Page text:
Cediel R, et al. (2006) Sensorineural hearing loss in insulin-like growth factor I-null mice: a new model of human deafness. Eur. J. Neurosci. 23:587–90.CrossRefGoogle Scholar
  20. 20.
    Riquelme R, et al. (2010) A comparative study of age-related hearing loss in wild type and insulinlike growth factor I deficient mice. Front Neuroanat. 4:27.PubMedPubMedCentralGoogle Scholar
  21. 21.
    Rodriguez-de la Rosa L, et al. (2012) Age-related functional and structural retinal modifications in the Igf1(−/−) null mouse. Neurobiol. Dis. 2012, Feb 28 [Epub ahead of print].Google Scholar
  22. 22.
    Camarero G, et al. (2001) Delayed inner ear maturation and neuronal loss in postnatal Igf-1-deficient mice. J. Neurosci. 21:7630–11.CrossRefGoogle Scholar
  23. 23.
    Sanchez-Calderon H, Milo M, Leon Y, Varela-Nieto I. (2007) A network of growth and transcription factors controls neuronal differentiation and survival in the developing ear. Int. J. Dev. Biol. 51:557–70.CrossRefGoogle Scholar
  24. 24.
    Sanchez-Calderon H, et al. (2010) RNA microarray analysis in prenatal mouse cochlea reveals novel IGF-I target genes: implication of MEF2 and FOXM1 transcription factors. PLoS One. 5:e8699.CrossRefGoogle Scholar
  25. 25.
    Schubert M, et al. (2003) Insulin receptor substrate-2 deficiency impairs brain growth and promotes tau phosphorylation. J. Neurosci. 23:7084–92.CrossRefGoogle Scholar
  26. 26.
    Freude S, et al. (2008) IRS-2 branch of IGF-1 receptor signaling is essential for appropriate timing of myelination. J. Neurochem. 107:907–17.PubMedGoogle Scholar
  27. 27.
    Yi X, et al. (2005) Insulin receptor substrate 2 is essential for maturation and survival of photoreceptor cells. J. Neurosci. 25:1240–8.CrossRefGoogle Scholar
  28. 28.
    Gonzalez-Rodriguez A, et al. (2010) Inhibition of PTP1B restores IRS1-mediated hepatic insulin signaling in IRS2-deficient mice. Diabetes. 59:588–99.CrossRefGoogle Scholar
  29. 29.
    Kushner JA, et al. (2004) Islet-sparing effects of protein tyrosine phosphatase-1b deficiency delays onset of diabetes in IRS2 knockout mice. Diabetes. 53:61–6.CrossRefGoogle Scholar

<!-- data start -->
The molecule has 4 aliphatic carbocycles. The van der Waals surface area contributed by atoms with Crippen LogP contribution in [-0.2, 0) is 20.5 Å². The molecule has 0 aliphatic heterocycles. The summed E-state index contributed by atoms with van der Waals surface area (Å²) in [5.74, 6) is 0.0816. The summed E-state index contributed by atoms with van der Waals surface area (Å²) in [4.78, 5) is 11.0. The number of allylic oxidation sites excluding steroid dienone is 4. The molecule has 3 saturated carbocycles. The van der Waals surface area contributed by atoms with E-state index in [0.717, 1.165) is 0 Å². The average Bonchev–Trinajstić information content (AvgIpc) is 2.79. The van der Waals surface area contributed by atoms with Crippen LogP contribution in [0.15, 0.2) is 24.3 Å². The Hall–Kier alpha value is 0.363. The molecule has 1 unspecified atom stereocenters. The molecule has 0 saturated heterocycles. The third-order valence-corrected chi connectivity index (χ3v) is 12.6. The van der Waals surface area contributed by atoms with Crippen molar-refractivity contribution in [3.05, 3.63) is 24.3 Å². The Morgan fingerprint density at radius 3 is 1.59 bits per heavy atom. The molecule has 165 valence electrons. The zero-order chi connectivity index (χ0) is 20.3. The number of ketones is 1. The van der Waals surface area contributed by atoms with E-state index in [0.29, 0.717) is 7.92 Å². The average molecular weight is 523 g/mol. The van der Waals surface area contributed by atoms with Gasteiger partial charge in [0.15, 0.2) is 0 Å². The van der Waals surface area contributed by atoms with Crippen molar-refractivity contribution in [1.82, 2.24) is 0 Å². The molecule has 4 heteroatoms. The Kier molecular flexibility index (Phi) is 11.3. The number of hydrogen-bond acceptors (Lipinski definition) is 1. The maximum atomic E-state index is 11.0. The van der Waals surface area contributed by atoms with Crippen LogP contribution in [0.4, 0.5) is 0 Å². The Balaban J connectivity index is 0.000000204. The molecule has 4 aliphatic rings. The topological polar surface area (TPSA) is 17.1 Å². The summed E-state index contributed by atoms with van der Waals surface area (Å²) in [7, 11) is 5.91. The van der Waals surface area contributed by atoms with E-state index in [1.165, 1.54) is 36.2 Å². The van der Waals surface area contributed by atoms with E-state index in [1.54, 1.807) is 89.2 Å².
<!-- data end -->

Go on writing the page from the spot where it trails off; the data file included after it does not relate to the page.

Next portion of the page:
30. 30.
    Buckley DA, et al. (2002) Regulation of insulinlike growth factor type I (IGF-I) receptor kinase activity by protein tyrosine phosphatase 1B (PTP-1B) and enhanced IGF-I-mediated suppression of apoptosis and motility in PTP-1B-deficient fibroblasts. Mol. Cell. Biol. 22:1998–2010.CrossRefGoogle Scholar
  31. 31.
    Seely BL, et al. (1996) Protein tyrosine phosphatase 1B interacts with the activated insulin receptor. Diabetes. 45:1379–85.CrossRefGoogle Scholar
  32. 32.
    Clampit JE, et al. (2003) Reduction of protein-tyrosine phosphatase-1B increases insulin signaling in FAO hepatoma cells. Biochem. Biophys. Res. Commun. 300:261–7.CrossRefGoogle Scholar
  33. 33.
    Egawa K, et al. (2001) Protein-tyrosine phosphatase-1B negatively regulates insulin signaling in l6 myocytes and Fao hepatoma cells. J. Biol. Chem. 276:10207–11.CrossRefGoogle Scholar
  34. 34.
    Gum RJ, et al. (2003) Reduction of protein tyrosine phosphatase 1B increases insulin-dependent signaling in ob/ob mice. Diabetes. 52:21–8.CrossRefGoogle Scholar
  35. 35.
    Elchebly M, et al. (1999) Increased insulin sensitivity and obesity resistance in mice lacking the protein tyrosine phosphatase-1B gene. Science. 283:1544–8.CrossRefGoogle Scholar
  36. 36.
    Klaman LD, et al. (2000) Increased energy expenditure, decreased adiposity, and tissue-specific insulin sensitivity in protein-tyrosine phosphatase 1B-deficient mice. Mol. Cell. Biol. 20:5479–89.CrossRefGoogle Scholar
  37. 37.
    Garcia-Barrado MJ, et al. (2011) Differential sensitivity to adrenergic stimulation underlies the sexual dimorphism in the development of diabetes caused by Irs-2 deficiency. Biochem. Pharmacol. 81:279–88.CrossRefGoogle Scholar
  38. 38.
    Garcia-Finana M, Cruz-Orive LM. (2000) New approximations for the variance in cavalieri sampling. J. Microsc. 199:224–38.CrossRefGoogle Scholar
  39. 39.
    Gundersen HJ, et al. (1988) Some new, simple and efficient stereological methods and their use in pathological research and diagnosis. APMIS. 96:379–94.CrossRefGoogle Scholar
  40. 40.